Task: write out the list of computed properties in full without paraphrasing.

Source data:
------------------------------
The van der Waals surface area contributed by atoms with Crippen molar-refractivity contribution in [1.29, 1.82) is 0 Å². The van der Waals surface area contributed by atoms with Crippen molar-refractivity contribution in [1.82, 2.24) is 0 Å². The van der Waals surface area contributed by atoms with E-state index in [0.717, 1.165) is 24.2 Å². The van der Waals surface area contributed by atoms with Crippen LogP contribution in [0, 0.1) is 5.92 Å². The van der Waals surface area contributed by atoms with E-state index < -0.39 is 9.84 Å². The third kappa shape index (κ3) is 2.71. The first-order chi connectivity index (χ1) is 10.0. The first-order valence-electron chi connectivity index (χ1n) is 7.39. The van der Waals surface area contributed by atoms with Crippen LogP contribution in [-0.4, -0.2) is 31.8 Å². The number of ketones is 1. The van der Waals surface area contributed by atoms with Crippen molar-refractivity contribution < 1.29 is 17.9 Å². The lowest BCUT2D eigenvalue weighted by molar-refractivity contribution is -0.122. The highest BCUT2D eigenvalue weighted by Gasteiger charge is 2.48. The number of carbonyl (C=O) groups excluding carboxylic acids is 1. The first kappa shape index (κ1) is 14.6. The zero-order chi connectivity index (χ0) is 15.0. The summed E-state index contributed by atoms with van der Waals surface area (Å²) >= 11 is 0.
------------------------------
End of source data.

The van der Waals surface area contributed by atoms with Crippen molar-refractivity contribution in [1.29, 1.82) is 0 Å². The van der Waals surface area contributed by atoms with Crippen molar-refractivity contribution in [1.82, 2.24) is 0 Å². The van der Waals surface area contributed by atoms with E-state index in [0.717, 1.165) is 24.2 Å². The van der Waals surface area contributed by atoms with Crippen LogP contribution in [0, 0.1) is 5.92 Å². The van der Waals surface area contributed by atoms with E-state index < -0.39 is 9.84 Å². The third kappa shape index (κ3) is 2.71. The first-order chi connectivity index (χ1) is 10.0. The first-order valence-electron chi connectivity index (χ1n) is 7.39. The van der Waals surface area contributed by atoms with Crippen LogP contribution in [-0.4, -0.2) is 31.8 Å². The number of ketones is 1. The van der Waals surface area contributed by atoms with Crippen molar-refractivity contribution < 1.29 is 17.9 Å². The lowest BCUT2D eigenvalue weighted by molar-refractivity contribution is -0.122. The highest BCUT2D eigenvalue weighted by Gasteiger charge is 2.48. The number of carbonyl (C=O) groups excluding carboxylic acids is 1. The first kappa shape index (κ1) is 14.6. The zero-order chi connectivity index (χ0) is 15.0. The summed E-state index contributed by atoms with van der Waals surface area (Å²) >= 11 is 0.